Detectives say a motive for a recent murder-suicide that left a respected and well-known Kennewick family dead may never be clear.
Ten days before Doug Brown shot his wife and daughter Dec. 11 inside their five-bedroom home in the Panoramic Heights neighborhood, he turned in two shotguns and ammunition to the Kennewick Police Department.
Doug shot his wife, Elena, both 64, and their developmentally disabled daughter, Carmina, 27, likely while the pair was sleeping in their bedrooms, detectives said. A 12-gauge shotgun was found next to Doug.
When Doug dropped off other guns at the police station earlier in the month, he didn’t say why he was getting rid of them.
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“(Doug) just wanted to hand over all the guns and wanted them destroyed,” Detective Jose Santoy told the Herald.
Detectives discovered through interviews that Doug also had given away ammunition to friends before the shootings, though at the time the friends didn’t find the gesture odd.
(Doug) just wanted to hand over all the guns and wanted them destroyed.
Detective Jose Santoy, Kennewick police
And investigators said there was nothing like a suicide note left behind to indicate what triggered the violence or if the shooting was planned.
“In most cases like this, where the defendant is dead, the why question is virtually never answered,” said Detective Sgt. Randy Maynard.
Police, citing medical privacy issues, would not talk about whether Doug had been treated for any mental health problems.
A caretaker found the bodies shortly before 1 p.m. at the home on the 2600 block of South Kellogg Street. A foreign exchange student also lived at the home but had left for school about 7:10 a.m.
Investigators say the shootings could have happened anytime between 7:15 a.m. and 12:30 p.m., though they likely were earlier because the victims were in their pajamas, detectives said.
There was no evidence of a struggle and police described the conditions inside the home as “immaculate.”
Coroner John Hansens told the Herald the victims each died of a single gunshot wound and there was no other injuries. Autopsies were not done, though toxicology tests were planned for Doug to determine if there were any drugs or alcohol in his system.
Police did not find any open alcohol containers or evidence of drugs at the home. And there was no evidence or reports that either woman was abused, detectives said.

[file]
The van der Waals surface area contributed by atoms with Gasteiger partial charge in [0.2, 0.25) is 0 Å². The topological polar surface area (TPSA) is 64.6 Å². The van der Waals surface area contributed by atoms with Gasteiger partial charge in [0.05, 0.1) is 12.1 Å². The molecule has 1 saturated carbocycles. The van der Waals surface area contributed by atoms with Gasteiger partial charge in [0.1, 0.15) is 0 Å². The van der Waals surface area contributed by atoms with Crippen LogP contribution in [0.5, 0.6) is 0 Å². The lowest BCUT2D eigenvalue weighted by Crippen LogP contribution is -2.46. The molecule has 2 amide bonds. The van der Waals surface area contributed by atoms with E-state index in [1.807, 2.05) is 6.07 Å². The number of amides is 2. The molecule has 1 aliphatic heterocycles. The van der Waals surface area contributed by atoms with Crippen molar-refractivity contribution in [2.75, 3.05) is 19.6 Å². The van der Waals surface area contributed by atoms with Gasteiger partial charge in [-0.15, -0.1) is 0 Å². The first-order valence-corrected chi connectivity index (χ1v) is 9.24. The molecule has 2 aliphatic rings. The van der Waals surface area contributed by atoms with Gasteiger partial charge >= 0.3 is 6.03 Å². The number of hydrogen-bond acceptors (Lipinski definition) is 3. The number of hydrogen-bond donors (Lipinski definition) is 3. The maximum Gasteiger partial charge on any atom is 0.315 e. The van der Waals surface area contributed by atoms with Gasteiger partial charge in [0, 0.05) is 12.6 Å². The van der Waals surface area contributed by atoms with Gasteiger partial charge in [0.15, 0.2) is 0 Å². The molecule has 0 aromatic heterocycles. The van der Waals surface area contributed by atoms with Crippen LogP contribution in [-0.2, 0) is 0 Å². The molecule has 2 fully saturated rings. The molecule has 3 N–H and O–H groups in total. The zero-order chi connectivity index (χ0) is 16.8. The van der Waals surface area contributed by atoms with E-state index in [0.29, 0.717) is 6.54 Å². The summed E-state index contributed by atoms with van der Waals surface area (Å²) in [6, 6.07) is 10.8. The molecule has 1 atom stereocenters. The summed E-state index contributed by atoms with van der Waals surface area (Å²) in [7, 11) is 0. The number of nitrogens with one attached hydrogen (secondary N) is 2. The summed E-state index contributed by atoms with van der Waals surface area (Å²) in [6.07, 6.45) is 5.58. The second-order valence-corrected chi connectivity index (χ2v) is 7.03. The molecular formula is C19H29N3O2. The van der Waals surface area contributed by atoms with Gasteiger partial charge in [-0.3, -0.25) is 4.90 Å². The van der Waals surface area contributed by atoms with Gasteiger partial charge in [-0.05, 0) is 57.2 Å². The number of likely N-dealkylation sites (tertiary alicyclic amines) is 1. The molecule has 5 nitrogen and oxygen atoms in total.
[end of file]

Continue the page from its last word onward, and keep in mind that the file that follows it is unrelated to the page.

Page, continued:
Former caretakers hired to help out around the house have told police that the Browns devoted much of their lives to caring for Carmina, detectives said.
Friends, family and neighbors have described the Browns as “pillars of the community” who were heavily involved in Tri-City organizations and neighborhood groups.
“They have told us they have no clue what happened, and we are talking to some of (the Browns’) best friends,” Maynard said. “It’s hard to figure out.”
They have told us they have no clue what happened, and we are talking to some of (the Browns’) best friends. It’s hard to figure out.
Detective Sgt. Randy Maynard, Kennewick police
Doug and Elena were retired Navy officers. Doug worked as a consultant and Elena was an intelligence analyst. Carmina worked at Goodwill Industries. They lived in the Tri-Cities for 11 years.
Elena helped start Modern Living Services, which provides housing, life skills and educational resources to people with developmental disabilities. She was also a board member of The Arc of Tri-Cities.
Doug was president of the Panoramic Heights Homeowners Association and involved in the Horse Heaven Hills Kiwanis Club.
Doug was also an avid long distance runner who was near the finish line of the Boston Marathon in 2013 when the bombs went off.
Modern Living Services is holding a vigil for the family from 5 to 7 p.m. Dec. 17 at The Arc of Tri-Cities, 1455 S.E. Fowler St. in Richland.